With Aviation Academy, ‘The Sky Is Not the Limit Anymore’ for FUSD Students
Fresno Unified has unveiled plans for a new STEM Aviation Academy & Exploration Center at Chandler Airport in west Fresno, where students will learn how to become a pilot or aircraft mechanic or take on any of a number of aviation-related jobs.
Wednesday’s presentation at the School Board meeting was years in the making.
Jeremy Ward, assistant superintendent for College and Career Readiness, told GV Wire last year that the Aviation Academy — believed to be the first of its kind in the nation because it will be on airport grounds — requires getting a buy-in not only from the School Board but also State Center Community College District, which will provide dual enrollment classes through the aviation program at Reedley College, the city of Fresno airports department, the California Department of Education, Caltrans, and the FAA.
As it’s the first of its kind, there’s no model to follow, so officials are being particularly careful in reviewing the proposal, he said.
Aviation Center Opening Eyed for Fall 2025
Ward told the School Board Wednesday night that barring delays, the aviation center could be as early as the fall of 2025. Plans call for two hangars and an exploration center, where students as young as transitional kindergarten can come for field trips to learn about aviation.
“After learning about a forecasted shortage in all aviation-related labor markets and high-skill, high-wage jobs that are projected over the next 20 years, we set out to build a high-interest, highly engaging program that would provide our students access to industry that has the ability to change family and community economic trajectories,” Ward said.
As a STEM center — STEM is the acronym for science, technology, engineering, and mathematics — students will take high school and two-year college courses that will give them a solid foundation for aviation careers through the career technical education pathway.
In addition to daily classes — 11th- and 12th-grade students would spend half their school day at the center, the other half at their home high school — and field trips, the center would be used for the district’s summer and winter camps. Students may be offered dual enrollment courses through Reedley College’s aviation program so they can graduate with their high school diploma and an associate degree, saving thousands of dollars that would otherwise pay for college and training costs. A California public high school education is free.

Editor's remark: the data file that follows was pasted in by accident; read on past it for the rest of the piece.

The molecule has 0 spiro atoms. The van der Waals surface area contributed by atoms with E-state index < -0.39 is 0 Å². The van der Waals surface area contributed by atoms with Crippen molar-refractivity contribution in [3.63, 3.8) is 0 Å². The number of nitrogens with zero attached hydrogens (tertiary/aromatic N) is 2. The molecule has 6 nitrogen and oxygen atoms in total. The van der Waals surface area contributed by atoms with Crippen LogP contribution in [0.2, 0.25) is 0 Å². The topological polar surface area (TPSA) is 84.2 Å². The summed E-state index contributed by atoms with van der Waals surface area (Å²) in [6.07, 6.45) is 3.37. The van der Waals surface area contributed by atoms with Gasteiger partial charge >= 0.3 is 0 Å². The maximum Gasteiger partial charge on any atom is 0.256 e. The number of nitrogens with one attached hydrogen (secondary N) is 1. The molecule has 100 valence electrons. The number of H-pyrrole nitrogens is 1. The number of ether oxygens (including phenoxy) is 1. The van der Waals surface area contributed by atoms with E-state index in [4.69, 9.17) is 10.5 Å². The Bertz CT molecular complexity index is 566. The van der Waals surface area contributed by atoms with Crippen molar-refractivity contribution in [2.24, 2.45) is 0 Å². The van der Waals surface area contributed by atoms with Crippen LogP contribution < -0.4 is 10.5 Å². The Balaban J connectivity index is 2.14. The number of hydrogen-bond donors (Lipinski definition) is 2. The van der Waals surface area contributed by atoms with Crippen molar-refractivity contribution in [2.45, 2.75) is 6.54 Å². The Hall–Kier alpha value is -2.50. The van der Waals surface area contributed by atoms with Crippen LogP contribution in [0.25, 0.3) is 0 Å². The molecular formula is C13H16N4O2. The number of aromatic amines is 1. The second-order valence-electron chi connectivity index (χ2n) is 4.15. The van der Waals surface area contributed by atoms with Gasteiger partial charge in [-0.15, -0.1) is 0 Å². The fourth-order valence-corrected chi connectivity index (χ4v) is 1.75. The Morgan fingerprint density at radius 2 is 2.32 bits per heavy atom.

After seeing concepts of the proposed two hangars and the Engagement Center on Wednesday, School Board members could barely contain their excitement over the project that will prepare Fresno students for good-paying careers.
“The sky is not the limit anymore,” Trustee Valerie Davis said.
Trustee Andy Levine said he was “blown away” by the Aviation Academy proposal and concepts, and joked that he was upset he wouldn’t be able to enroll in it “so I might try to sneak into a couple of classes.”
Educational offerings like an Aviation Academy are “what makes kids love to be at school and excited and they can’t wait to get there,” Board Clerk Susan Wittrup said before adding, “When do we start working on the partnership with NASA and the astronaut program?”
What Will It Cost?
District spokeswoman Nikki Henry and Ward did not respond Thursday to queries about how the project will be funded.
Ward told GV Wire last year that the project would begin with temporary buildings such as portables, and permanent buildings costing millions of dollars could be financed through a combination of sources. The district applied for and received state career technical education incentive grant funding for an aviation focus, Ward said last year.
“It’s important to note, though, that that (the state grant) will get us started. That’s not going to build the second phase, finalized facility. And those funds for that will be many millions of dollars, I have no doubt,” he said.
The program would start out with about 70 to 75 students in a morning session and another 70 to 75 students in an afternoon session, with the capacity for expanding to more students in future years, Ward said.
If the interest shown by students in the aviation summer camps is any indication, Aviation Academy seats will be coveted. But the students selected will have to show they are capable of taking on a rigorous academic program that could include college dual enrollment courses, he said.